The quickest way to earn money on YouTube is to allow ads to run on a channel, but now the platform has made it a little more difficult for channels to make money. Google’s video site now states that only channels with 10,000 views will now be eligible to run ads.

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Weeding out copy cats

YouTube has reportedly amended its policy to weed out bogus accounts with copied content that are earning easy money. There are channels that re-upload content originally belonging to someone else to make quick money.

In a blog post announcing the new policy, the company said, “This new threshold gives us enough information to determine the validity of a channel.”

The revised YouTube Partner Program that runs advertising on channels launched on Thursday. YouTube stated that the policy has been in the works since November.

In a few weeks, the company may also revise the policy for new creators who are applying to host ads. Once a channel hits the 10,000-view mark and applies to host advertisements, YouTube will review its activity to ensure that it complies with the community guidelines and advertiser policy.

Ariel Bardin, vice president of product, said, “Together these new thresholds will help ensure revenue only flows to creators who are playing by the rules.”

Any revenue that has been earned by channels with fewer than 10,000 views through Thursday will not be affected. The video streaming site has asked creators to take cues from the YouTube Creator Academy to reach the 10,000-view milestone.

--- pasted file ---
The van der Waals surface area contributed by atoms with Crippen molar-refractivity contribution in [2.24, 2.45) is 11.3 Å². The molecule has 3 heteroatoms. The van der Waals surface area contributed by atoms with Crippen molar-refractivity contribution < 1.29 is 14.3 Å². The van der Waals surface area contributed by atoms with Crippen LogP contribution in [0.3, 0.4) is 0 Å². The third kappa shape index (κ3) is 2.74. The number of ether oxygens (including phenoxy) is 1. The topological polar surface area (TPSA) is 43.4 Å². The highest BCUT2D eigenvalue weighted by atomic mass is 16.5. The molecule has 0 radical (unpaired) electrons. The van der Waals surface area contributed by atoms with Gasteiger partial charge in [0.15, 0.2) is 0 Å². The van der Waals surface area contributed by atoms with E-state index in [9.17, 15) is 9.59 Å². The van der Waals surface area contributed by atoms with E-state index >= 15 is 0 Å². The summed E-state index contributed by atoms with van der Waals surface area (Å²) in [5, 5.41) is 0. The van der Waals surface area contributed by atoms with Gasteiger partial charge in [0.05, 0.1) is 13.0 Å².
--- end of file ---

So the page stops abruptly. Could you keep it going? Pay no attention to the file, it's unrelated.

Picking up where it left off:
There is no information on how many channels will be impacted by the latest policy. The WSJ reports that there will be minimal financial losses to video creators, as advertisers pay somewhere between $7 and $12 for 1,000 views, and even this amount is divided between the creator and YouTube.

YouTube tightening its norms for creators

YouTube’s new policy follows a controversy that enraged some big advertisers, which pulled their brands’ commercials after it was found that they were being played beside objectionable videos. The Times of London reported that ads for the British government and major brands were appearing with potentially offensive content.

After the news, big companies in the United States, such as AT&T, Verizon, Coca-Cola, PepsiCo, Dish Network, Starbucks and General Motors, pulled their ads as well. Similarly, in Australia, the federal government and companies such as Nestle, Foxtel, Kia, Caltex and Holden boycotted Google advertising.

For years, YouTube has kept its rules and regulations relaxed, and emerged as the biggest video site. One can easily stumble upon some loose content and hate speech on the platform. This has worked in favor of YouTube. Even if the videos have illegal content or terrorist propaganda hits the site, the platform is protected by federal law and cannot be held legally responsible, notes The Verge.

As a result, about 400 hours’ worth of videos are uploaded every minute and 1 billion hours of videos are seen every day.